Circular dicroism

CD spectra of recombinant CorA were recorded on a Jasco J-810 spectra-polarimeter at 25°C. Prior to analysis, the protein was dialyzed against 10 mM potassium phosphate buffer pH 7.5, and diluted to a final concentration of 15 µM. Measurements were recorded at 0.5 nm wavelength increments from 260 to 200 nm at 50 nm/min, using a 0.1 mm path length cell, 0.5 nm band-width, 1 s response time, and four accumulations. The spectra were corrected for buffer base line contribution, and analyzed by the programs K2D2, ContinII, Selcon3 and CDSSTR [32], [33].

Crystallization, data collection, structure determination and analysis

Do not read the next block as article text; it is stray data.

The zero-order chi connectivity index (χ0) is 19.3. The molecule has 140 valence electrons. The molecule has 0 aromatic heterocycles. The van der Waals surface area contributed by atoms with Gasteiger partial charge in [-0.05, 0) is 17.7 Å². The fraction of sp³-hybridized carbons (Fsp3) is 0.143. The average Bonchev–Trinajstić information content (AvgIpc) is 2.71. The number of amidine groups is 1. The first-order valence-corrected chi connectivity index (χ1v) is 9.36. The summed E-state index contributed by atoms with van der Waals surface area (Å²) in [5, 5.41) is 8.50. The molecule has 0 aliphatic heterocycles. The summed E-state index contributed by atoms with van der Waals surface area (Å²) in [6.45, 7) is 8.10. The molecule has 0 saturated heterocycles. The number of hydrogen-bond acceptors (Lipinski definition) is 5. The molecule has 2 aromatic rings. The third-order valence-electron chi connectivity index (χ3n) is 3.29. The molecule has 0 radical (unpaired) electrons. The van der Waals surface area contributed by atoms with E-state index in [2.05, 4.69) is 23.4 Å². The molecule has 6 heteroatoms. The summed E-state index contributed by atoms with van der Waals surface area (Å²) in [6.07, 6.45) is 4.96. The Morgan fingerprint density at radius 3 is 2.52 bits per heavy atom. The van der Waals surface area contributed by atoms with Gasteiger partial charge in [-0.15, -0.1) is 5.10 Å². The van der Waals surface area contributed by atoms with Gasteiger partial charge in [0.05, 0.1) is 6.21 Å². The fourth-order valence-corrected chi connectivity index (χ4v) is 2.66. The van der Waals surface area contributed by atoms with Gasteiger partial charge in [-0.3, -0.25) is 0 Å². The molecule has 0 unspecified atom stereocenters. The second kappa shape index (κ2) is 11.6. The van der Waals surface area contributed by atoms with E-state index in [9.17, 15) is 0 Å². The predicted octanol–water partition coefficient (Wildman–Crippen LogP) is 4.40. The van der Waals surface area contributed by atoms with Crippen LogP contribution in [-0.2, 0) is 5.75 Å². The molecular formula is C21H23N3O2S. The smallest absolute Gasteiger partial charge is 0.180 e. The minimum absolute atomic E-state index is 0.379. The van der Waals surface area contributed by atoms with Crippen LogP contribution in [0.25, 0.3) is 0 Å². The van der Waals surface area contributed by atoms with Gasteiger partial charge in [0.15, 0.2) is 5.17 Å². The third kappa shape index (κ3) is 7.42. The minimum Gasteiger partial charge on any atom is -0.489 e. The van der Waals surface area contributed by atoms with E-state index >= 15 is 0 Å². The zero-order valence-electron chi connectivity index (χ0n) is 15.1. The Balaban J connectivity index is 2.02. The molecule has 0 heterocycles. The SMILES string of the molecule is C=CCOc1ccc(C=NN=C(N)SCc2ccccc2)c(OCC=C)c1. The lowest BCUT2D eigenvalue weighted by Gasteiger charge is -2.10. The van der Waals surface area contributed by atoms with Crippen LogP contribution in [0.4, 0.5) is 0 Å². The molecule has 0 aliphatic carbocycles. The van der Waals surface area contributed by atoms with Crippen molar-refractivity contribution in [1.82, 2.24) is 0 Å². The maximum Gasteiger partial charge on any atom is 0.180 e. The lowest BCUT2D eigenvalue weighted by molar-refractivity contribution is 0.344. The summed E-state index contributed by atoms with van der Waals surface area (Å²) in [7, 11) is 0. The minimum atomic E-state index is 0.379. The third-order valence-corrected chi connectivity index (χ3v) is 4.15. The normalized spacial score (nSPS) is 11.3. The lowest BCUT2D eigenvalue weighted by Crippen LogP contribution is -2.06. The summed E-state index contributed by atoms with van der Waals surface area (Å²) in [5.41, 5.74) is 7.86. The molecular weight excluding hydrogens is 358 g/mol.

Initial crystallization trials were set up using an Art Robbins Phoenix crystallization robot to create 96-well crystallization setups using 60 µl in the reservoirs and 100 nl protein solution plus 100 nl reservoir solution in the experimental drops. Crystals were obtained from conditions in 3 homemade stochastic screens and optimized in 24-well hanging drop plates set up by hand [34]. Crystals suitable for data collection were obtained using a CorA protein solution of 4 mg/ml, and reservoir solutions containing 11.5% to 14% polyethylene glycol 8000 and 0.1 M BisTris, pH 7.0. For data collection, crystals were cryo-protected with a solution containing 16% polyethylene glycol 8000, 0.1 M BisTris, pH 7.0 and 24% polyethylene glycol 400. Heavy atom-soaked crystals were prepared by soaking a native crystal in the cryo-protecting solution diluted 1∶10 with various heavy atom-containing stock solutions. A successful derivative was obtained by soaking a crystal in 20 mM K3IrCl6.